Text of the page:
Animal Health News & Notes for October 1, 1999
Internet pet supply retailer PETsMART.com announced today a second round of venture capital funding in excess of $50 million. The financing commitment was provided by PETsMART, Inc. and by the company’s initial outside investors, including idealab!, idealab Capital Partners and Global Retail Partners, in addition to new investor Big Dog Holdings, Inc.
Scottsdale Insurance Co. of Scottsdale, Ariz., has purchased VCA’s minority investment in Veterinary Pet Services, Inc. (VPSI) of Anaheim, Calif., the parent company of Veterinary Pet Insurance, nearly tripling its investment in the nation’s oldest and largest pet medical insurance provider. VCA had invested nearly $5 million in October 1997, in exchange for preferred, non-voting Veterinary Pet Insurance stock.
Virbac Corporation announced a strategic plan for the cost-cutting consolidation of its manufacturing and distribution operations, which the Company believes will result in annualized savings of approximately $1.1 million. All pet product distribution will be transferred to the Company’s Fort Worth, Texas, facility. Production at the Chicago, IL plant will cease by December 31, 1999, and be transferred to other existing Virbac facilities, and the majority of products presently produced in Los Angeles will be transferred to the Fort Worth facility.
Alpharma Inc. announced that its Animal Health Division has acquired the exclusive worldwide license for REPORCIN porcine somatotropin. At the same time, Alpharma has also acquired Southern Cross Biotech, Pty Ltd., the manufacturer and marketer of REPORCIN. Both are owned by Biotechnology Investments Ltd and their partners. Porcine somatotropin (PST) is a naturally occurring protein produced in the pituitary of pigs that controls growth. PST directs nutrients toward the production of lean meat instead of fat. The exclusive worldwide license for REPORCIN acquired by Alpharma is for technology for the production of a commercial version of PST that duplicates naturally occurring PST. REPORCIN is licensed for use in Australia, New Zealand, Malaysia and Indonesia.
Antex Biologics Inc. announces a collaboration with Pfizer Inc. to develop animal vaccines. Antex’s platform technologies, ART™ (Antigen Receptor Technology) and NST™ (Nutriment Signal Transduction), have been used initially to develop human vaccines.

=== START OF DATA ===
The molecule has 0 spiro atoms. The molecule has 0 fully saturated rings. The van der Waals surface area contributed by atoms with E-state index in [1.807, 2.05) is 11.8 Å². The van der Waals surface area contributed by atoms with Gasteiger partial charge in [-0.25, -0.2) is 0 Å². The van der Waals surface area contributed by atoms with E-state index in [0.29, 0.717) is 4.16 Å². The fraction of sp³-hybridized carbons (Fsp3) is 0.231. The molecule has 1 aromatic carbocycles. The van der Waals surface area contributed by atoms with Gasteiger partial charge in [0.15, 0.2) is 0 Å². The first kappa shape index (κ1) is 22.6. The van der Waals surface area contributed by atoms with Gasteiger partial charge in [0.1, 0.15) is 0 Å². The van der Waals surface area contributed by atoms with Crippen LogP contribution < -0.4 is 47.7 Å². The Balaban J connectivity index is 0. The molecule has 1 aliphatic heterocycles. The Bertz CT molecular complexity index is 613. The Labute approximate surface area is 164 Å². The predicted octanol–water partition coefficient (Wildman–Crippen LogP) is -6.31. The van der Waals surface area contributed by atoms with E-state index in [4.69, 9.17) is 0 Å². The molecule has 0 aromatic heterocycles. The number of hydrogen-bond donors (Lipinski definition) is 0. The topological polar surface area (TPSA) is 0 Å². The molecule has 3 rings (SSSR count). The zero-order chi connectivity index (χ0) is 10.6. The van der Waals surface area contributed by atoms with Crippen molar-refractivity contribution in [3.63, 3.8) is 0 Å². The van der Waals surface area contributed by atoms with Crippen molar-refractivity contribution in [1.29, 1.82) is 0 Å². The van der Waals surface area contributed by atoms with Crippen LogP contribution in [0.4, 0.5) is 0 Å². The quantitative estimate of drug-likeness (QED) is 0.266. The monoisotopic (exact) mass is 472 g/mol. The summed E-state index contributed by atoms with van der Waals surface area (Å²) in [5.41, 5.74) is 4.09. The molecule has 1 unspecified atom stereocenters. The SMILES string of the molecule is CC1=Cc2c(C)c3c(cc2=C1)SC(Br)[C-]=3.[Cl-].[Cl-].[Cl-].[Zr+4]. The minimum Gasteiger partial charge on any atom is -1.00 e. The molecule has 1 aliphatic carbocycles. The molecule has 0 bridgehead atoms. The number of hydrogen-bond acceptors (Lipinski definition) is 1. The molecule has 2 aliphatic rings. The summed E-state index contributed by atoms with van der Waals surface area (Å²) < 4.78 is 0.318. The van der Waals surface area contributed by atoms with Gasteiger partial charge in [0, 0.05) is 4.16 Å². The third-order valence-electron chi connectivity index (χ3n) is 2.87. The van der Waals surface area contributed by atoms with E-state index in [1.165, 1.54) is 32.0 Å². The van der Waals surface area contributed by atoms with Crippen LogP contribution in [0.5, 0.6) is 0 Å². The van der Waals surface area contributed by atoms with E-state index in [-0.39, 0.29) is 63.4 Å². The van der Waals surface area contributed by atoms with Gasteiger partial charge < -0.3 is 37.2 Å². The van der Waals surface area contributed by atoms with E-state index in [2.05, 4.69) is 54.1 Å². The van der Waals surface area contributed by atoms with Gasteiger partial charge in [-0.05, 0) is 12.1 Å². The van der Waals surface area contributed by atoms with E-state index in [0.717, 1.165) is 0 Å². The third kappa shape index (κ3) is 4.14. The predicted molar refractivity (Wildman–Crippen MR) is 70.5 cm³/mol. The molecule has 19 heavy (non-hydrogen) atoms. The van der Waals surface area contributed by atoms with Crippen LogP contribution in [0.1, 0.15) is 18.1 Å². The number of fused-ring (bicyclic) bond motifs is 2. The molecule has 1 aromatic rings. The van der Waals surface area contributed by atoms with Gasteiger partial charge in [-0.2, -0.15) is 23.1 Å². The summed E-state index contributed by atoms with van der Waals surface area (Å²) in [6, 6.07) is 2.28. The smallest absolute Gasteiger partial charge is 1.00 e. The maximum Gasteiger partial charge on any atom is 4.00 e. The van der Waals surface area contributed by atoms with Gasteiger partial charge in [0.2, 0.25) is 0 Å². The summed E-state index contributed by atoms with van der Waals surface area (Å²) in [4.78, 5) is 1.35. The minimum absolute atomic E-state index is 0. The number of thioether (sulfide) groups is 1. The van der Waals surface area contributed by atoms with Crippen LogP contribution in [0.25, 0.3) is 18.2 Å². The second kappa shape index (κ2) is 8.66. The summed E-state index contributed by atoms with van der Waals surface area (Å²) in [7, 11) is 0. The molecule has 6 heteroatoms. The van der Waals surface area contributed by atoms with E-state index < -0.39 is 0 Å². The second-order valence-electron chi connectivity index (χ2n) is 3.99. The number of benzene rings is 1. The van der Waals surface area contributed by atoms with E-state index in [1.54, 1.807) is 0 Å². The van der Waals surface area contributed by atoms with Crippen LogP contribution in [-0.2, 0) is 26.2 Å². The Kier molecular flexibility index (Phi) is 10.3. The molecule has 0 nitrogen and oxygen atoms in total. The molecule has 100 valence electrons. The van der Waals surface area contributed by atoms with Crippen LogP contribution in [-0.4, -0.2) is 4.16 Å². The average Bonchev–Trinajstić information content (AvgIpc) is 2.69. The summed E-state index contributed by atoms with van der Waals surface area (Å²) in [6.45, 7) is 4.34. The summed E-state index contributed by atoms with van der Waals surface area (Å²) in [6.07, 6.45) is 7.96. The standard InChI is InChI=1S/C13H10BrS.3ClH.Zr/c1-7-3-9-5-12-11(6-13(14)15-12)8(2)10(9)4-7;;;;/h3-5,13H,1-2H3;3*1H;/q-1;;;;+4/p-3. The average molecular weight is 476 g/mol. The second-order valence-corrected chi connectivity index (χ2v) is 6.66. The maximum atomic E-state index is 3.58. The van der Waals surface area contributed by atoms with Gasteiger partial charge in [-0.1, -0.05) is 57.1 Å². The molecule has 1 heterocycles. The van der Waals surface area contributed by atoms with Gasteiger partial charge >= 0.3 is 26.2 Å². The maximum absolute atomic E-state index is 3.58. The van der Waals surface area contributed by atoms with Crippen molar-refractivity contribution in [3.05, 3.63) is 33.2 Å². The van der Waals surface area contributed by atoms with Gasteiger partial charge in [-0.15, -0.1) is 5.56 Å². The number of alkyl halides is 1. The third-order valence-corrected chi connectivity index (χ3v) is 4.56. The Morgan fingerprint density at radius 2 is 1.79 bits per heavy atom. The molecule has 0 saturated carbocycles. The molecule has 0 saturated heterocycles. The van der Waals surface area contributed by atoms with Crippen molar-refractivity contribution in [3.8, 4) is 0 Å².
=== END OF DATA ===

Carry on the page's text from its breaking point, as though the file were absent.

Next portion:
Neogen Corporation reported first quarter earnings of $807,749, the highest earnings per share for any quarter in the Company’s 17-year history. The earnings performance exceeded internal expectations. Neogen’s total sales for the first quarter ended 8/31/99 were $5.3 million compared to fiscal year 1999 first quarter of $5.7 million.
Neogen has added a test kit for the pathogen identified as the number one bacterial cause of domestic foodborne illness — campylobacter. The addition of the campylobacter test adds to Neogen’s extensive line of rapid test kits to detect foodborne pathogens, which also includes kits for E. coli O157:H7, Salmonella and Listeria.
ArQule, Inc. announced that it has entered into a three year collaboration with Bayer to design and create several hundred thousand compounds for screening against Bayer’s proprietary therapeutic and agrochemical targets. ArQule will receive $30 million in cash payments over the term of the agreement as compound delivery goals are met.
ABAXIS, Inc. a medical products company manufacturing point-of-care blood analysis systems, announced the signing of a co-promotion agreement with Abbott Laboratories. With this agreement, the Abbott animal health sales force will co-promote Abaxis’ VetScan chemistry analyzer in the United States and Canada.
Maple Leaf Foods announced the acquisition of The Landmark Group, resulting in one of the largest feed manufacturers and vertically coordinated pork production systems in North America. The Canada-based farm-to-store pork production system will be second in size only to Smithfield Foods.
Tyson Foods, Inc. announced that it has signed a letter of intent to sell its wholly owned subsidiary The Pork Group, Inc. to Smithfield Foods, Inc. Tyson will receive approximately 3 million shares, with certain restrictions, of Smithfield common stock in the transaction. The Pork Group, headquartered in Rogers, Arkansas, has approximately 110,000 sows that produce approximately 1.8 million market hogs a year.